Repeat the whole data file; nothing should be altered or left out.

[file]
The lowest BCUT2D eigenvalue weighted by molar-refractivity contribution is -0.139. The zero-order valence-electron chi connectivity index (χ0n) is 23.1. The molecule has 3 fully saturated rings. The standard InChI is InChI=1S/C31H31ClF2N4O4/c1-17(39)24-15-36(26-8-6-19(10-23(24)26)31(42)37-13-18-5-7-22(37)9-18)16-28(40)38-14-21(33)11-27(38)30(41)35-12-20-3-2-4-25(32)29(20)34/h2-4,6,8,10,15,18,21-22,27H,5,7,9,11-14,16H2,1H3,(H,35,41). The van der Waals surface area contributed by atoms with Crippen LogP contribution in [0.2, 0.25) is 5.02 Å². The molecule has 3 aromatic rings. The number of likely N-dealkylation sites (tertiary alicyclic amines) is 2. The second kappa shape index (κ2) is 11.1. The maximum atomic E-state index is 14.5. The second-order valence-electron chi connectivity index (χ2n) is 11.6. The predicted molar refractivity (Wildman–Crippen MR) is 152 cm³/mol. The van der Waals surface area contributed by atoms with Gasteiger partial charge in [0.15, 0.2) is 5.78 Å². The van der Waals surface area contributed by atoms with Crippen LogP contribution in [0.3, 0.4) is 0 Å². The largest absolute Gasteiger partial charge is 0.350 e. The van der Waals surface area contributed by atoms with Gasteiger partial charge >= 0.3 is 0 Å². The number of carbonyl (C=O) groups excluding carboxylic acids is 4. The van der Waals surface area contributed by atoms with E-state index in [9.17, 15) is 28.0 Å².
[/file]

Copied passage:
The lowest BCUT2D eigenvalue weighted by molar-refractivity contribution is -0.139. The zero-order valence-electron chi connectivity index (χ0n) is 23.1. The molecule has 3 fully saturated rings. The standard InChI is InChI=1S/C31H31ClF2N4O4/c1-17(39)24-15-36(26-8-6-19(10-23(24)26)31(42)37-13-18-5-7-22(37)9-18)16-28(40)38-14-21(33)11-27(38)30(41)35-12-20-3-2-4-25(32)29(20)34/h2-4,6,8,10,15,18,21-22,27H,5,7,9,11-14,16H2,1H3,(H,35,41). The van der Waals surface area contributed by atoms with Crippen LogP contribution in [0.2, 0.25) is 5.02 Å². The molecule has 3 aromatic rings. The number of likely N-dealkylation sites (tertiary alicyclic amines) is 2. The second kappa shape index (κ2) is 11.1. The maximum atomic E-state index is 14.5. The second-order valence-electron chi connectivity index (χ2n) is 11.6. The predicted molar refractivity (Wildman–Crippen MR) is 152 cm³/mol. The van der Waals surface area contributed by atoms with Gasteiger partial charge in [0.15, 0.2) is 5.78 Å². The van der Waals surface area contributed by atoms with Crippen LogP contribution in [0.3, 0.4) is 0 Å². The largest absolute Gasteiger partial charge is 0.350 e. The van der Waals surface area contributed by atoms with Gasteiger partial charge >= 0.3 is 0 Å². The number of carbonyl (C=O) groups excluding carboxylic acids is 4. The van der Waals surface area contributed by atoms with E-state index in [9.17, 15) is 28.0 Å².